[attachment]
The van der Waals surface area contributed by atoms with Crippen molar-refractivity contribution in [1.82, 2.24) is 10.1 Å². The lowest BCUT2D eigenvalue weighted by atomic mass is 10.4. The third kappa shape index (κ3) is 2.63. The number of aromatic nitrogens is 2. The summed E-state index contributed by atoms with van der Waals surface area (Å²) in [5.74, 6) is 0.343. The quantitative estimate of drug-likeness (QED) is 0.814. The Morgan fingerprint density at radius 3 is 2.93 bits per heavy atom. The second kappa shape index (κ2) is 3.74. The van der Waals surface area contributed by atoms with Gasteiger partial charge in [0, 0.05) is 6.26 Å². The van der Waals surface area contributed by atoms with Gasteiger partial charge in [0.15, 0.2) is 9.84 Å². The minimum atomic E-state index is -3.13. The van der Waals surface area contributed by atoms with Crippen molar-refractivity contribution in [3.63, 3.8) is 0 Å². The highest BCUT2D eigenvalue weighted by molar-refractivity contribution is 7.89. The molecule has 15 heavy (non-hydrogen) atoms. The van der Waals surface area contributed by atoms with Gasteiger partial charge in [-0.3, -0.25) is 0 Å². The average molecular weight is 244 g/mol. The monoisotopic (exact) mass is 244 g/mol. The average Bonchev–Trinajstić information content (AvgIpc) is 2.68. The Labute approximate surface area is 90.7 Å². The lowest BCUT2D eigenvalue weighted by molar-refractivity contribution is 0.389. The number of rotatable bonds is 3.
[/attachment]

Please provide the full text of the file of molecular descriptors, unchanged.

The van der Waals surface area contributed by atoms with Crippen molar-refractivity contribution in [1.82, 2.24) is 10.1 Å². The lowest BCUT2D eigenvalue weighted by atomic mass is 10.4. The third kappa shape index (κ3) is 2.63. The number of aromatic nitrogens is 2. The summed E-state index contributed by atoms with van der Waals surface area (Å²) in [5.74, 6) is 0.343. The quantitative estimate of drug-likeness (QED) is 0.814. The Morgan fingerprint density at radius 3 is 2.93 bits per heavy atom. The second kappa shape index (κ2) is 3.74. The van der Waals surface area contributed by atoms with Gasteiger partial charge in [0, 0.05) is 6.26 Å². The van der Waals surface area contributed by atoms with Gasteiger partial charge in [0.15, 0.2) is 9.84 Å². The minimum atomic E-state index is -3.13. The van der Waals surface area contributed by atoms with Crippen molar-refractivity contribution in [3.63, 3.8) is 0 Å². The highest BCUT2D eigenvalue weighted by molar-refractivity contribution is 7.89. The molecule has 15 heavy (non-hydrogen) atoms. The van der Waals surface area contributed by atoms with Gasteiger partial charge in [-0.3, -0.25) is 0 Å². The average molecular weight is 244 g/mol. The monoisotopic (exact) mass is 244 g/mol. The average Bonchev–Trinajstić information content (AvgIpc) is 2.68. The Labute approximate surface area is 90.7 Å². The lowest BCUT2D eigenvalue weighted by molar-refractivity contribution is 0.389. The number of rotatable bonds is 3.